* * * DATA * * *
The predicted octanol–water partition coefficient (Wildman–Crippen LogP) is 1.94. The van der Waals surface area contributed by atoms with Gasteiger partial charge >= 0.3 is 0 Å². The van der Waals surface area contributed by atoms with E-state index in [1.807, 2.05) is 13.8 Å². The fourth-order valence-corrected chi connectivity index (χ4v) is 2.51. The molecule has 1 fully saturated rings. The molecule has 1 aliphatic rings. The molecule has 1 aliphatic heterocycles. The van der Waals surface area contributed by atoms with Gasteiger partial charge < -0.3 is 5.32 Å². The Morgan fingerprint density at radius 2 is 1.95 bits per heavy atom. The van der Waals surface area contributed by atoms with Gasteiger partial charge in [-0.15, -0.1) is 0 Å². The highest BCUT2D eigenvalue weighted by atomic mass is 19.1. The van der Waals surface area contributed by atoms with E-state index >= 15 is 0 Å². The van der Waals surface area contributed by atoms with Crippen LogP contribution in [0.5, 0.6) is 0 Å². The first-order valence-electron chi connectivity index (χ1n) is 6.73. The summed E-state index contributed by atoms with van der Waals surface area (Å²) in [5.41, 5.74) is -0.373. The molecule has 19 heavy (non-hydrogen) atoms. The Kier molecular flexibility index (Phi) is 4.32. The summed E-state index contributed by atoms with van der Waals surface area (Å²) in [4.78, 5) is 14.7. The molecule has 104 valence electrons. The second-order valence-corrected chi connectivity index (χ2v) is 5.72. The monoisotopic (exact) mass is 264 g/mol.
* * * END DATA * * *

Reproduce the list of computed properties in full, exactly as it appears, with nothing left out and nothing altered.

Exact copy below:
The predicted octanol–water partition coefficient (Wildman–Crippen LogP) is 1.94. The van der Waals surface area contributed by atoms with Gasteiger partial charge >= 0.3 is 0 Å². The van der Waals surface area contributed by atoms with E-state index in [1.807, 2.05) is 13.8 Å². The fourth-order valence-corrected chi connectivity index (χ4v) is 2.51. The molecule has 1 fully saturated rings. The molecule has 1 aliphatic rings. The molecule has 1 aliphatic heterocycles. The van der Waals surface area contributed by atoms with Gasteiger partial charge < -0.3 is 5.32 Å². The Morgan fingerprint density at radius 2 is 1.95 bits per heavy atom. The van der Waals surface area contributed by atoms with Gasteiger partial charge in [-0.15, -0.1) is 0 Å². The highest BCUT2D eigenvalue weighted by atomic mass is 19.1. The van der Waals surface area contributed by atoms with E-state index >= 15 is 0 Å². The van der Waals surface area contributed by atoms with Crippen LogP contribution in [0.5, 0.6) is 0 Å². The first-order valence-electron chi connectivity index (χ1n) is 6.73. The summed E-state index contributed by atoms with van der Waals surface area (Å²) in [5.41, 5.74) is -0.373. The molecule has 19 heavy (non-hydrogen) atoms. The Kier molecular flexibility index (Phi) is 4.32. The summed E-state index contributed by atoms with van der Waals surface area (Å²) in [4.78, 5) is 14.7. The molecule has 104 valence electrons. The second-order valence-corrected chi connectivity index (χ2v) is 5.72. The monoisotopic (exact) mass is 264 g/mol.